As noted earlier, a federal jury has found a prominent Alabama football
booster (Logan Young) guilty on several charges related to his monetary
involvement in luring prospect Albert Means to the Crimson Tide program.
Read this story for the mechanics of what went on.
I accidentally bumped into two different, but similar reactions to this trial. Both understood the gravity of the charges, but did not agree with the overall prosecution efforts, and use of the RICO statutes.
The first reaction was from the Mobile Register's Paul Finebaum.
Finebaum admits a close association to Young, but raises the fairness issue-
So Lynn Lang, the former Trezevant High School coach, apparently held an auction -- with as many as half a dozen schools participating -- and Young, the defrocked Alabama booster, is facing time in a federal penitentiary because his favorite school won the services for Albert Means.Then, I ran across this from one of my favorite sites, SportsLawBlog
Young has been accused this week by the government of many things, ranging from being a heavy drinker to a gambler to a windbag, even of throwing around cash to perhaps influence where a 17-year-old high school player decided to attend college.
Where in all of this has this met a standard of criminal activity? Oh, don't read me the law book. How is this man a menace to society because he was passionate about his favorite football team? Did he ever raise a hand and threaten someone? Did he threaten to burn down Means' home if he chose another school?
Nope. He may have violated NCAA by-laws (of course, giving a player a $10 T-shirt qualifies for that), but how is society better off if he is sent to prison?
To fall under RICO, an individual or group must commit two or more of a certain type of crime (some state, some federal), including embezzlement, extortion and bribery. Without RICO, Young would most likely have been charged with violating a state law against bribing government officials. However, the government wanted to sentence Young under the harsher federal penalties, and thus, it brought the RICO charges...This seems like a lot of trouble for a college booster that paid off a recruit. Someone seems to want to make a statement about the corruption in college athletics (especially basketball and football) and so they have chosen to make an example out of Young. If convicted, he could face 15 years in prison and a $900,000 fine.I don't profess to be a law expert, but it really looks like Logan Young was tried to be made an example of. I can't stand rampant boosterism, but by reading those two links I get the vibe it's better to simply sentence him on the basic bribery charges. The spirit of the law is to protect the young man, Albert Means from the exploitation opportunity his coach created along with (according to trial allegations) Logan Young and coaches at several other prominent colleges.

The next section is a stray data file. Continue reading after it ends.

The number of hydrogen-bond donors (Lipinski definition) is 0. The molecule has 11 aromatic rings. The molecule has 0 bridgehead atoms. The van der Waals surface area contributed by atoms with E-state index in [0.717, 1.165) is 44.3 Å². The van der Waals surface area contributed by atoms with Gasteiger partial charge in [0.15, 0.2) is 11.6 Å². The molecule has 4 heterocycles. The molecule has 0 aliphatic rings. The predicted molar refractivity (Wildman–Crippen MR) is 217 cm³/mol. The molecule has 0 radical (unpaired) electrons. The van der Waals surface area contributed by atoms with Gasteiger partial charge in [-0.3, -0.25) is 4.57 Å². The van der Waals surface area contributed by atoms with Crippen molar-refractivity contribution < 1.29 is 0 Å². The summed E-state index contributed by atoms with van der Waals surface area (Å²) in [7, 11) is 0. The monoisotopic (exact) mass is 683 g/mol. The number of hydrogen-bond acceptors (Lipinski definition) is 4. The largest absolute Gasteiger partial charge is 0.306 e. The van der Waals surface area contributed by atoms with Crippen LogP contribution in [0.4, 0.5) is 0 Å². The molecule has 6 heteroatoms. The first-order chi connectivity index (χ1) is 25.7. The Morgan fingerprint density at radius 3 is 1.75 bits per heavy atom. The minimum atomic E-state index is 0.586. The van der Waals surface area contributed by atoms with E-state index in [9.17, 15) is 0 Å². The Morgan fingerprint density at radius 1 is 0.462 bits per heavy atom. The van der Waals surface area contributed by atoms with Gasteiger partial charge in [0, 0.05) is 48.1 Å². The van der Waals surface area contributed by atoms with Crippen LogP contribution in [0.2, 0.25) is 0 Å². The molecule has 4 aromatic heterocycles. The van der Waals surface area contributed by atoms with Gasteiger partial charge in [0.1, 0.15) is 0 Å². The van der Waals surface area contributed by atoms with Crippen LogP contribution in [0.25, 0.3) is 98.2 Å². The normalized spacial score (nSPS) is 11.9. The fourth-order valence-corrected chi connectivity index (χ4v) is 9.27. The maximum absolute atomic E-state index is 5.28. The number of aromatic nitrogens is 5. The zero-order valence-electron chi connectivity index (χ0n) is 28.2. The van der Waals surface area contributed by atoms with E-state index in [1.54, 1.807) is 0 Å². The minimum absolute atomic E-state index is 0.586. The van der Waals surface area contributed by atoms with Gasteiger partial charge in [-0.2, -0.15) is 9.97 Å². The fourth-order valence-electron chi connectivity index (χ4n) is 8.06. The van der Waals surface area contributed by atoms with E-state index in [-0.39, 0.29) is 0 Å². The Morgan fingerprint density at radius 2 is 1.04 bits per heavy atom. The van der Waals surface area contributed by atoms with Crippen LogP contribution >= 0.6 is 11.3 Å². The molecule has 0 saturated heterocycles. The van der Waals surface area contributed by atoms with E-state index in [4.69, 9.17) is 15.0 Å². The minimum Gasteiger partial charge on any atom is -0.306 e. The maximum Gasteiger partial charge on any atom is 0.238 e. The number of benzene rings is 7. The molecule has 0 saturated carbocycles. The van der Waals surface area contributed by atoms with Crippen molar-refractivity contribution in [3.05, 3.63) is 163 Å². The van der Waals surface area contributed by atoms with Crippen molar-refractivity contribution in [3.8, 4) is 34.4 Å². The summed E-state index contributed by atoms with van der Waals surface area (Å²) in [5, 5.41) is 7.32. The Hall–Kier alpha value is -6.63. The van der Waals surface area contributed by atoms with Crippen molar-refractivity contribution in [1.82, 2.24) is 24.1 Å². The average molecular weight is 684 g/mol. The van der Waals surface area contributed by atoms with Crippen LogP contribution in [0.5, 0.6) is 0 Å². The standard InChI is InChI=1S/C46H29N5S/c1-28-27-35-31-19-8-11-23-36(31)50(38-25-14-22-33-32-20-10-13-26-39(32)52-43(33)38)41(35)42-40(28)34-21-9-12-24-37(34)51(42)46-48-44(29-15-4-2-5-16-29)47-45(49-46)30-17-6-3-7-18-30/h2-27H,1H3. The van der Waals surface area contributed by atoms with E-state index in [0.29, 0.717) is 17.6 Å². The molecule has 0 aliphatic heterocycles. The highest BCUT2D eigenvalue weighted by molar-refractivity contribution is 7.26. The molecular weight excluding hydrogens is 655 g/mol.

PS-Be sure and click around the various links on the SportsLawBlog in that specific article for more on RICO and the trial. Good stuff.